Former Nicaragua Sandinista Leader Named Libya’s UN Envoy
Miguel D’Escoto Brockmann, a former foreign minister of Nicaragua’s socialist Sandinista government and one-time president of the United Nations General Assembly, has been named by Muammar Qaddafi’s regime as Libya’s ambassador to the UN.
Libyan Foreign Minister Moussa Koussa informed Secretary- General Ban Ki-moon of the nomination in a letter dated March 29. The letter says D’Escoto Brockmann was named to the post because Ali Abdussalam Treki, also a former General Assembly president who was chosen to represent the Qaddafi government at the UN, couldn’t get a visa to enter the U.S.
D’Escoto Brockmann, a Catholic priest who was General Assembly president in 2008 and 2009, once said former U.S. Presidents Ronald Reagan and George W. Bush were “possessed by the demons of manifest destiny.” D’Escoto was Nicaragua’s foreign minister for the Sandinista government as it fought U.S.-backed contra rebels during the nation’s 1980s civil war.
He called Reagan a “butcher of my people” for supporting a rebellion that caused Nicaraguans to suffer “something much bigger than the Twin Towers,” a reference to the Sept. 11 terrorist attacks on the World Trade Center in New York.
Nicaragua’s government said in a statement that D’Escoto Brockmann received instructions from Nicaraguan President Daniel Ortega to “accept this nomination and represent the people and government of Libya to re-establish peace and defend their legitimate right to resolve their national conflicts without foreign intervention.”
Gas on Fire
Ortega, a leader of the Sandinista revolution in 1979, has said bombings of Qaddafi’s forces are part of a U.S.-led conspiracy to gain control of Libya’s oil wealth. Venezuelan President Hugo Chavez and former Cuban President Fidel Castro have made the same allegation.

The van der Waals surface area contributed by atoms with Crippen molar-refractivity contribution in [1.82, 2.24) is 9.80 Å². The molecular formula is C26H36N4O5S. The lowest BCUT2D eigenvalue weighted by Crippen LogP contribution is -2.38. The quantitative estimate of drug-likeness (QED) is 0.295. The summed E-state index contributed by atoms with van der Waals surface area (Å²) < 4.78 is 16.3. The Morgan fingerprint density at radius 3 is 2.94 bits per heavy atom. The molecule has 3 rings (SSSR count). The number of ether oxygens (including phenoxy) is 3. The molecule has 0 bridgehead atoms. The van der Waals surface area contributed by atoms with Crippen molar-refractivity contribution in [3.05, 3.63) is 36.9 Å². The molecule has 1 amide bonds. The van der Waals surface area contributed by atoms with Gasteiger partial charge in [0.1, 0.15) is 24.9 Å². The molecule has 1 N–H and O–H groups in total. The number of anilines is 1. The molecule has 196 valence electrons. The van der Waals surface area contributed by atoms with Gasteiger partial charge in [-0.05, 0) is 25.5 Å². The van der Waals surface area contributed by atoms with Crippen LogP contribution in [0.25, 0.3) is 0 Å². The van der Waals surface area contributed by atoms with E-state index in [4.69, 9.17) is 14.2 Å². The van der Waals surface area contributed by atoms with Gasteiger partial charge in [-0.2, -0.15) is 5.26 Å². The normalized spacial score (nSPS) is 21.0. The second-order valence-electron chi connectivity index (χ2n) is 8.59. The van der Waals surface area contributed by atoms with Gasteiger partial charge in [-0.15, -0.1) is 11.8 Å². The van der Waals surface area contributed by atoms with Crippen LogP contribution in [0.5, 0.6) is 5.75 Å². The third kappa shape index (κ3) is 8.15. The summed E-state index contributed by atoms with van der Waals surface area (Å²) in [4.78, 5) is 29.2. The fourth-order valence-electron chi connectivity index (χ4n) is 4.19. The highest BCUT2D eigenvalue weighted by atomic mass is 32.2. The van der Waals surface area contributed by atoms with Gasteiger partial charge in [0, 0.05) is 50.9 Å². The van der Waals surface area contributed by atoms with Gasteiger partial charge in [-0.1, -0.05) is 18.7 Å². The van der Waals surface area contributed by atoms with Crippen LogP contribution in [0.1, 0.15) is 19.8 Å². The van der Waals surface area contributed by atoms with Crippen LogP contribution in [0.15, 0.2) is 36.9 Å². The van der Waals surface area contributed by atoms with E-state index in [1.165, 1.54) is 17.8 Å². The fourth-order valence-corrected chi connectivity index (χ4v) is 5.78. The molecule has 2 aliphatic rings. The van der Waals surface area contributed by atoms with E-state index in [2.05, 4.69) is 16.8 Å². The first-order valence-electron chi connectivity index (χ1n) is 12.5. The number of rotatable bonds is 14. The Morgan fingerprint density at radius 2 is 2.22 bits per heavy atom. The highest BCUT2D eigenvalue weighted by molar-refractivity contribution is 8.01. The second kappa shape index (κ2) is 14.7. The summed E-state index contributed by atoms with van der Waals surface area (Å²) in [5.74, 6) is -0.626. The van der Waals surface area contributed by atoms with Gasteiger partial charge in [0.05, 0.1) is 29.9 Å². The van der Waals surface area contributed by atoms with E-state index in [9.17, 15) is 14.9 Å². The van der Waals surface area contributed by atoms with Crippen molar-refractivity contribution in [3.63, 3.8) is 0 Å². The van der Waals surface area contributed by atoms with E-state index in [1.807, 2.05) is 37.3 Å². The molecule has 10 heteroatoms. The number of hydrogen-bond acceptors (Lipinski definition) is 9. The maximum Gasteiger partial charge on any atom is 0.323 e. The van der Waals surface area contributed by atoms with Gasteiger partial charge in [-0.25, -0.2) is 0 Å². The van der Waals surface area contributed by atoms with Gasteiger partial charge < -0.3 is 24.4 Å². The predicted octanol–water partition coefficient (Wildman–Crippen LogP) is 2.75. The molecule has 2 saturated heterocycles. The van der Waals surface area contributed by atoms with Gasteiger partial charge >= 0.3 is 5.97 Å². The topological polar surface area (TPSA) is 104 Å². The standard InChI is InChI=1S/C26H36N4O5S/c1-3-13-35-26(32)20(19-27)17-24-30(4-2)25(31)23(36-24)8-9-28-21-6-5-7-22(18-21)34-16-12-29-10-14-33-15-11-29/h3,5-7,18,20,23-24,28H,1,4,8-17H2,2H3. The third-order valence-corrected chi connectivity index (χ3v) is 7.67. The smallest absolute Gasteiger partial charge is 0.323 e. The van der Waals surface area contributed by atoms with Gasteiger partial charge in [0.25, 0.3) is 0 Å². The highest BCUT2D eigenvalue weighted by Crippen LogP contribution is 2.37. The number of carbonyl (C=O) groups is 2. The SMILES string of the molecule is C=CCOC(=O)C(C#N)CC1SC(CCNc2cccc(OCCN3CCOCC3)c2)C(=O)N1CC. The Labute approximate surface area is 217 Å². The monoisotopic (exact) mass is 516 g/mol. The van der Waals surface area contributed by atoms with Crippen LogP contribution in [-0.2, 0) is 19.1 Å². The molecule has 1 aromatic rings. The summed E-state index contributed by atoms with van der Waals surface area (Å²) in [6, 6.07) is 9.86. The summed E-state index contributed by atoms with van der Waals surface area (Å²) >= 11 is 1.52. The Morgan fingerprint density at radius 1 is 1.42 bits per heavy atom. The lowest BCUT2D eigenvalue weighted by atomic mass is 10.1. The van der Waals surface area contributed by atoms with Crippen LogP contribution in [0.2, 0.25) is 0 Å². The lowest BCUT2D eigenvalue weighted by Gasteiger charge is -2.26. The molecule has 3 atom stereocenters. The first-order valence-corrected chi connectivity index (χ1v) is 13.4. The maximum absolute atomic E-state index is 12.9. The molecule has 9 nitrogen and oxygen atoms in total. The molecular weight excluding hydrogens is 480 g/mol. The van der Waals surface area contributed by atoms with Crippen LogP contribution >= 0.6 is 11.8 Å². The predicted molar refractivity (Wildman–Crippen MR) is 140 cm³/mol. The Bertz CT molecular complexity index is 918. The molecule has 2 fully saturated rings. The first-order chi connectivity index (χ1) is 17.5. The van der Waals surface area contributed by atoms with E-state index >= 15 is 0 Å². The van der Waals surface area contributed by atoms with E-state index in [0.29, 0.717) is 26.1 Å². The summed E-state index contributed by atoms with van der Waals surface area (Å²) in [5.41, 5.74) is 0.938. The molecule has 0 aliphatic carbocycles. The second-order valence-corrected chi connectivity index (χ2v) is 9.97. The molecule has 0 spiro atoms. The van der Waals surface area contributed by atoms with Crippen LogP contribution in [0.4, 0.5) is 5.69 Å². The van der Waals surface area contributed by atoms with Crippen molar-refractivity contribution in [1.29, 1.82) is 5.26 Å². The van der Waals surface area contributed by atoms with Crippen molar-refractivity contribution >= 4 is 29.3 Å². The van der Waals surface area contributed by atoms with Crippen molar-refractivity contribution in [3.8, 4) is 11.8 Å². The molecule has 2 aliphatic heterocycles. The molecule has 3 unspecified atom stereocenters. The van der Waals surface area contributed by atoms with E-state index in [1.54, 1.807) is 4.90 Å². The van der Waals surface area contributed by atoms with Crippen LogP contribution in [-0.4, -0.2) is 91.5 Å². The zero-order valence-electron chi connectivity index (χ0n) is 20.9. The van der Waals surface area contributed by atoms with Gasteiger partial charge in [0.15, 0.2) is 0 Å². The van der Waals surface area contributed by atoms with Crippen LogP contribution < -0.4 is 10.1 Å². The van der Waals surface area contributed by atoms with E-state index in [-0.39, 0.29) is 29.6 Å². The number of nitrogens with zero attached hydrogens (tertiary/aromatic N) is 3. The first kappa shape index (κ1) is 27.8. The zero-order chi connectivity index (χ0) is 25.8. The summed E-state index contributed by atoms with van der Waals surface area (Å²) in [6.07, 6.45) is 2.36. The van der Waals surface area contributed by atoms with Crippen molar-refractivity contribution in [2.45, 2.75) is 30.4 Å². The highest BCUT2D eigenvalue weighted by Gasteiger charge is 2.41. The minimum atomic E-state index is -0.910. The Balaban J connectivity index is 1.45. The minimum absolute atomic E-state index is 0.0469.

“This military deployment not only terrorizes the Libyan people but the entire region along the Mediterranean, as if the tragedy in Afghanistan and Iraq weren’t enough,” Ortega said in a March 19 speech. “The remedy is worse than the illness. You don’t put a fire out by throwing gas on it.”
Libya’s central bank last month pardoned $195.8 million of Nicaragua’s $313.6 million debt dating to Ortega’s first term as president in the 1980s, said Martin Urcuyo, spokesman for Nicaragua’s central bank.
Qaddafi’s support for the Sandinista movement dates to as early as the 1970s, when Sandinistas received guerrilla training in Libya under Qaddafi’s coup-installed government, said Kevin Casas-Zamora, a senior fellow at the Washington-based Brookings Institution.
“There’s an old story here,” Casas-Zamora said. “An old debt that Ortega is trying to repay.”
Ortega traveled repeatedly to Libya to seek support for his campaign to return to power after he was voted out in a 1990 election, said former Nicaraguan Foreign Minister Francisco Aguirre. Ortega was elected to a second term in 2006 and seeks to stay in office in a November vote.
The Qaddafi regime hasn’t been represented at the UN since the credentials of Ambassador Mohammed Shalgham and Deputy Ambassador Ibrahim Dabbashi were withdrawn following Treki’s nomination. Shalgham and Dabbashi broke with Qaddafi to support imposition of the no-fly zone and other sanctions against Libya.
Dabbashi, who said he is still working out of Libya’s mission to the UN and representing the rebel-led Transitional National Council, called D’Escoto Brockmann a “mercenary.”
Farhan Haq, deputy UN spokesman, said Ban hasn’t received the letter from Koussa.
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